Creating the GNOME 2.18 Live Media: An interview with Ken VanDine
Paul Cutler interviews Ken VanDine, founder of Foresight Linux, on building images for the recent GNOME 2.18 Live Media release. Ken discusses his goals in helping create new GNOME Live Media, the tools he used in putting the different images together, and his plans for future GNOME Live Media releases.
- Located in: Durham, NC
- Profession: Director of Management Engineering, rPath, Inc
- Nickname on IRC: kenvandine
- Homepage or blog: http://ken.vandine.org
How and when did you get involved in GNOME?
I have been a GNOME user for many years now and probably really got more involved in GNOME advocacy just a couple years ago shortly before I created Foresight. I realized there was some very interesting work being done on desktop tools, but they were hard to integrate into existing distros. There just wasn’t an easy way for users to see what was on the horizon and how great Linux on the desktop was becoming. So I created Foresight in 2005 to showcase some of these technologies that I thought were going to make a big impact. Things like Beagle, Howl (replaced by Avahi since), Mono, etc.
I also found that all the really innovative work was being done in GNOME. GNOME is really making the Desktop simple and appealing to new users. I knew I preferred GNOME, but when I started to think about how we could get more new Linux desktop users, GNOME was really the only choice. GNOME keeps it simple, where traditionally Linux has been about being infinitely configurable. This is not a winning philosophy when it comes to attracting new users. Simple is better, however the power users prefer more flexibility and GNOME also provides that. (Although I think we need a better tool for advanced configuration than gconf-editor). So this got me really fired up to create just that Desktop experience, and Foresight was born. I also started contributing articles to GNOME Journal focusing on topics that helped new users.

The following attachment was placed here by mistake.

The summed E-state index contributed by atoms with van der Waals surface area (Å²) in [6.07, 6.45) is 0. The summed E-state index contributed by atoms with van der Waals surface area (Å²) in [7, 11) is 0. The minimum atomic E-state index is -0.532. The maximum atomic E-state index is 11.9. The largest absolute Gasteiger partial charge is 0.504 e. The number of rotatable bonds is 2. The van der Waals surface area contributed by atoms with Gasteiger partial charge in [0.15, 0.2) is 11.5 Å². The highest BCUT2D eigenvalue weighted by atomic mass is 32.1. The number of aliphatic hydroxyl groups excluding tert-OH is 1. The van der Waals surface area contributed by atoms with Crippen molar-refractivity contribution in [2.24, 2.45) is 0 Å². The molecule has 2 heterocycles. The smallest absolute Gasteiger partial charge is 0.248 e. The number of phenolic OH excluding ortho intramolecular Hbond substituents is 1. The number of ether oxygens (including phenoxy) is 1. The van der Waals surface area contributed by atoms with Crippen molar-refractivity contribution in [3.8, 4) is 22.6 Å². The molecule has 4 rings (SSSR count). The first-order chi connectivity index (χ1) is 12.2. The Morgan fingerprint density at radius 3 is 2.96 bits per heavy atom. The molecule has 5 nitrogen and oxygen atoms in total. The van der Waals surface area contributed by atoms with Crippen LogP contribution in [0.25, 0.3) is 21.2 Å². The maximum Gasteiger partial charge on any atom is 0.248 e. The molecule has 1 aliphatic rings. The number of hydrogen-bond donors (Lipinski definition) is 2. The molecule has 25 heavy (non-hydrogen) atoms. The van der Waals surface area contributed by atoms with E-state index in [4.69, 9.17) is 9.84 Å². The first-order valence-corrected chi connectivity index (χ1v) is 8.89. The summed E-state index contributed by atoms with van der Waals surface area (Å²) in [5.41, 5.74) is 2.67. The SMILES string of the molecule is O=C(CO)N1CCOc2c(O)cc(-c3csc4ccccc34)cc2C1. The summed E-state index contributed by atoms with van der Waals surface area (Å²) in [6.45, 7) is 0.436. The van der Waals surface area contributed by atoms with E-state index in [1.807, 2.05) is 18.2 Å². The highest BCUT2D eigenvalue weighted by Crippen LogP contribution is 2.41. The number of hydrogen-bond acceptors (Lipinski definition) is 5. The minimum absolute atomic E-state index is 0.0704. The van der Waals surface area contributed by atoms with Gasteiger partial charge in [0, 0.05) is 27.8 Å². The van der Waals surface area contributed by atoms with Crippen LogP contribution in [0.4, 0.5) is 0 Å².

You recently led the effort in creating GNOME Live Media, including a new LiveCD and a number of virtualization images for the recent 2.18 release. What motivated you to create the Live Media?
I have been interested in GNOME advocacy for awhile and just wanted to help. I also happen to work with rBuilder on a daily basis that can build a variety of virtual image types including a LiveCD, so I have quite a bit of experience now in doing so.
You helped create four types of Live Media, the LiveCD, a VMWare image, a QEMU image and a Microsoft VHD image. What led you to create more than just a LiveCD?
Primary reason is to make it as easily consumed by as many people as possible. VMware player is free and easy for anyone to get and hence the most popular. LiveCD requires burning a disc and rebooting. Parrallels is popular for Mac, but it also has versions for Windows and Linux. QEMU is just dirt simple to get running on Linux. Not sure about Microsoft Virtual PC, but it is just an extra click to create it, so why not?
Within two weeks, you released 4 different types of images twice, once with the GNOME 2.17.92 testing images, and then the official GNOME 2.18 images on release day. What tools did you use in creating the Live Media? How much time did you spend in creating the images?